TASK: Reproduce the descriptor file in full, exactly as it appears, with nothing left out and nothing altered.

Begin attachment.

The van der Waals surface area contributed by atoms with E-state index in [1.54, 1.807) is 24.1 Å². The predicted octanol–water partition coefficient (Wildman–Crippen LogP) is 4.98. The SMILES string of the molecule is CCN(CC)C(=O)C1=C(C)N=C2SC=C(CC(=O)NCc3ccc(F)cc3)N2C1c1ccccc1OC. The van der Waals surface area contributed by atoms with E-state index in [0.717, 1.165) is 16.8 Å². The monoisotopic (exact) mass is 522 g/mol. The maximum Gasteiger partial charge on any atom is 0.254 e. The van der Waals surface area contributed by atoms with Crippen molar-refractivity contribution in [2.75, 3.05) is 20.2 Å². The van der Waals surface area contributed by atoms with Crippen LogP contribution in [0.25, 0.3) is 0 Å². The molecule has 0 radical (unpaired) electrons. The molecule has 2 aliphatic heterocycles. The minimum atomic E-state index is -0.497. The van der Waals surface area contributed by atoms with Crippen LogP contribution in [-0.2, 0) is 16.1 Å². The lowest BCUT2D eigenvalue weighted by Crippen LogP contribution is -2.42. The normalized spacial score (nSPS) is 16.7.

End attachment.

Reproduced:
The van der Waals surface area contributed by atoms with E-state index in [1.54, 1.807) is 24.1 Å². The predicted octanol–water partition coefficient (Wildman–Crippen LogP) is 4.98. The SMILES string of the molecule is CCN(CC)C(=O)C1=C(C)N=C2SC=C(CC(=O)NCc3ccc(F)cc3)N2C1c1ccccc1OC. The van der Waals surface area contributed by atoms with E-state index in [0.717, 1.165) is 16.8 Å². The monoisotopic (exact) mass is 522 g/mol. The maximum Gasteiger partial charge on any atom is 0.254 e. The van der Waals surface area contributed by atoms with Crippen molar-refractivity contribution in [2.75, 3.05) is 20.2 Å². The van der Waals surface area contributed by atoms with Crippen LogP contribution in [0.25, 0.3) is 0 Å². The molecule has 0 radical (unpaired) electrons. The molecule has 2 aliphatic heterocycles. The minimum atomic E-state index is -0.497. The van der Waals surface area contributed by atoms with Crippen LogP contribution in [-0.2, 0) is 16.1 Å². The lowest BCUT2D eigenvalue weighted by Crippen LogP contribution is -2.42. The normalized spacial score (nSPS) is 16.7.